Traverse City Record-Eagle

February 21, 2013

Bob Gwizdz: A 'shining jewel' for walleye

Traverse City Record-Eagle

---- — LINWOOD — I felt just the slightest tick on the end of my line, but failed to connect on the hook set. I could tell by the way it felt that my minnow was gone, so I burned the bait back up when I noticed my partner sitting next to me, walleye pro Mark Martin, setting the hook.

He started laughing.

“He got yours, then he came over and got mine,” he said as he hauled a three-pound eye up through the hole.

Talk about adding insult to injury.

Martin had me down three-zip. Fortunately, I soon got into the plus column. But over the next half hour, Martin caught another and I blanked.

Frustration. Not that getting beaten by Mark Martin is in any way embarrassing. But it had been a frustrating day from the start.

We’d gotten up before the roosters, hoping to get going early, but there were white-out conditions on Saginaw Bay. The pressure crack we’d have to cross to get out to where we eventually wound up — 16 feet of water, just inside a second pressure crack — had opened up overnight due to gale-force winds. So we waited it out.

Long story short, it was 5 p.m. by the time we got set up to fish. (Safety first!)

It was several days before Martin’s annual Ice Fishing/Vacation School on Saginaw Bay and we were on a reconnaissance mission. It was successful; everyone in our party of more than a dozen anglers spread along the second pressure crack caught fish with a couple of limits caught and one fellow catching nine.

We all started out in the same place the next morning and the results were the opposite. Very few fish came to our holes. What made matters worse is that someone had found a path across the second pressure crack — out to deeper water — and it was about 25 yards from our shanty. We were just off what had become a highway for snowmobiles and quads. It became apparent by late morning that we were going to have to move.

Martin and I went across the crack, out to 20 feet of water, and visited with some other anglers. The bite, they said, had been pretty good early that morning, but had died off as the sun rose. So we moved back toward shallower water — just outside the pressure crack — away from the crowds and set up the shanty and set a couple of tip-ups.

At 5 p.m., the first tip-up went off. Martin hauled in a keeper ‘eye.

I was fishing with a Little Cleo, tipped with a minnow, but was hooking the minnow in an entirely different manner than usual, one that Martin said someone had shown him at his first vacation/school of the year in the Upper Peninsula.

As Martin explained it, you dangle the spoon and pick out the hook point on the treble that is perpendicular to the concave side of the spoon. Then you hook the minnow on that point, inserting it through the top of the back in front of the dorsal fin, then back out through the minnow’s head. The theory is that when you drop the spoon, the minnow appears to be backing away from it. I think that’s putting pretty fine point on your presentation, but, who am I to argue with Mark Martin?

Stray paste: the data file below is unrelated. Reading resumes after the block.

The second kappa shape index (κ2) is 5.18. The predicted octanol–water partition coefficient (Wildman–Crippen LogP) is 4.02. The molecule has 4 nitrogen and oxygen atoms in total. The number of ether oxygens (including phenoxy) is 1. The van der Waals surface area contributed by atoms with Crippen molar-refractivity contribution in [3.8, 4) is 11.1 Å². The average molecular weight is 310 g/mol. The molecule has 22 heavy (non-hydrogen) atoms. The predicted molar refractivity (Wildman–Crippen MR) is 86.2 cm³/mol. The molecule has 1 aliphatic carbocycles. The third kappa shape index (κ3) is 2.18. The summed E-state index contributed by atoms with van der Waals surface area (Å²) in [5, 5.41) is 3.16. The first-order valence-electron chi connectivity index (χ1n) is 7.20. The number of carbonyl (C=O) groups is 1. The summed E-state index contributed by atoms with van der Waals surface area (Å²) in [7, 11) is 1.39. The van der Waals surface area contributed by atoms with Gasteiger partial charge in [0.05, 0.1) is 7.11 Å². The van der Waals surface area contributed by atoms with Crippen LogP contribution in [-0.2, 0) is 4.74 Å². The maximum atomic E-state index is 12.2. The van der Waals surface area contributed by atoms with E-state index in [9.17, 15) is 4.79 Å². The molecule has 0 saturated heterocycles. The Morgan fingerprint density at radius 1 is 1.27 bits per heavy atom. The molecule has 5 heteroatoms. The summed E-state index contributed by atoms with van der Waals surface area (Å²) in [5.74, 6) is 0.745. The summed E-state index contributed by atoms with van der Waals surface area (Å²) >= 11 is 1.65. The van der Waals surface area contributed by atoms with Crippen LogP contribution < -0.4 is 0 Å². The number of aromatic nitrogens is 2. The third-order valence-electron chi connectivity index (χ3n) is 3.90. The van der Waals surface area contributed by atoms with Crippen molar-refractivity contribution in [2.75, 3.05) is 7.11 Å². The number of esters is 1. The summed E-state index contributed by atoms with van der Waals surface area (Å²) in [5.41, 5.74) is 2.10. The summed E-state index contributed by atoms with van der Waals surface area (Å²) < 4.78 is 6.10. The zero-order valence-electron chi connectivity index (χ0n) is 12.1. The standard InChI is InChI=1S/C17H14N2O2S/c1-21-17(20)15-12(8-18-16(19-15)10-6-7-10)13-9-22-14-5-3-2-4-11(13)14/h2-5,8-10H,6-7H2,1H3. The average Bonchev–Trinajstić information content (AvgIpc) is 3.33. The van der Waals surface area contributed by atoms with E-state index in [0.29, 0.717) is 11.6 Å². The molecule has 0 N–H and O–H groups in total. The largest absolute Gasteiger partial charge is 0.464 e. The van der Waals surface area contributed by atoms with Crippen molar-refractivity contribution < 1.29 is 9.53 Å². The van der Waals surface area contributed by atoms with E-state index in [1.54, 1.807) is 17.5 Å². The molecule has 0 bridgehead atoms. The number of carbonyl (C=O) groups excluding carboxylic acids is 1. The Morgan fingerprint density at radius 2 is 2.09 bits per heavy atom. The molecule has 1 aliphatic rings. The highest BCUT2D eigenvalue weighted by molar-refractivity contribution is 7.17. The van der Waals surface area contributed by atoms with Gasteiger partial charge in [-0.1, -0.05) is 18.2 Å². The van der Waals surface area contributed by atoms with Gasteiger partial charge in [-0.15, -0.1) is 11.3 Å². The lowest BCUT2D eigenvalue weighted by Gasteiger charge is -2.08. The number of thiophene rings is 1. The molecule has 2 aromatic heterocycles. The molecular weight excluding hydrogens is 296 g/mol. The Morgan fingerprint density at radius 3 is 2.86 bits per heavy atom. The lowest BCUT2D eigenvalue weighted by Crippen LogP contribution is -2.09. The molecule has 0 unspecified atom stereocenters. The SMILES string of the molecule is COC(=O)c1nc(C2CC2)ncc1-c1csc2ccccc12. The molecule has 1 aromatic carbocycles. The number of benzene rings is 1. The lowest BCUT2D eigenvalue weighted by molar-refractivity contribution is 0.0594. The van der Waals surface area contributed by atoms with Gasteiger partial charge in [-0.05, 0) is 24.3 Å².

I felt a tick, set the hook and caught a 16 incher. Martin caught a little better one. Then I caught one that would go a little better than three pounds.

Then we both started missing fish. I missed three in a row and when I reeled it back up, all that was left on the hook was the minnow head. Apparently they were grabbing it, but not quite getting all of it. The obvious answer was to use a smaller minnow, but we didn’t have any, just large walleye minnows. And rather than go with a half minnow, I wanted to explore the theory.

(Later on, it occurred to me that if I’d added a stinger hook, that might have made the difference. Hindsight, eh?)

We wound up catching one more on the tip-up. Five between us. That’s pretty good.

I left before the Martin’s school actually started. That night, the wind got up and there was open water at the pressure crack. Martin wound up gathering up the school the next afternoon, going to Pinconning — where the ice was safe, at least in shallower water. They caught a bunch of jumbo perch and a few ‘eyes, he said.

The next day, Martin took the crew to the east side of the bay, out of Sunset Marina.

“When the ice blows out, it blows in somewhere else,” Marin said.

They had to spend a fair amount of time finding their way around — and finding fish — but over the next day and a half they caught a bunch of walleyes and had, what Martin termed a “successful event.”

Which proves a couple of things about ice fishing; first, and foremost, staying mobile is your best strategy. When life hands you a lemon. . .

As for the bay, it has been on fire this year – when the weather is stable, which has been rare as honest politicians. The constant changes — high winds, warm weather, rain, etc. — have made for a trying season. But it is obvious the fish are there.

Saginaw Bay is “one of those shining jewels of walleye fishing,” Martin says. “The natural reproduction in the rivers, will sustain that fishery for years to come.”

Saginaw Bay often boasts outstanding fishing at last ice. I intend to check it out at least one more time this winter. It all depends, sadly enough, on the weather.


Mark Martin shows off a Saginaw Bay walleye caught on a Little Cleo.

Mark Martin with a Saginaw Bay walleye caught on a tip-up.

Mark Martin hauls in a walleye taken on a tip-up.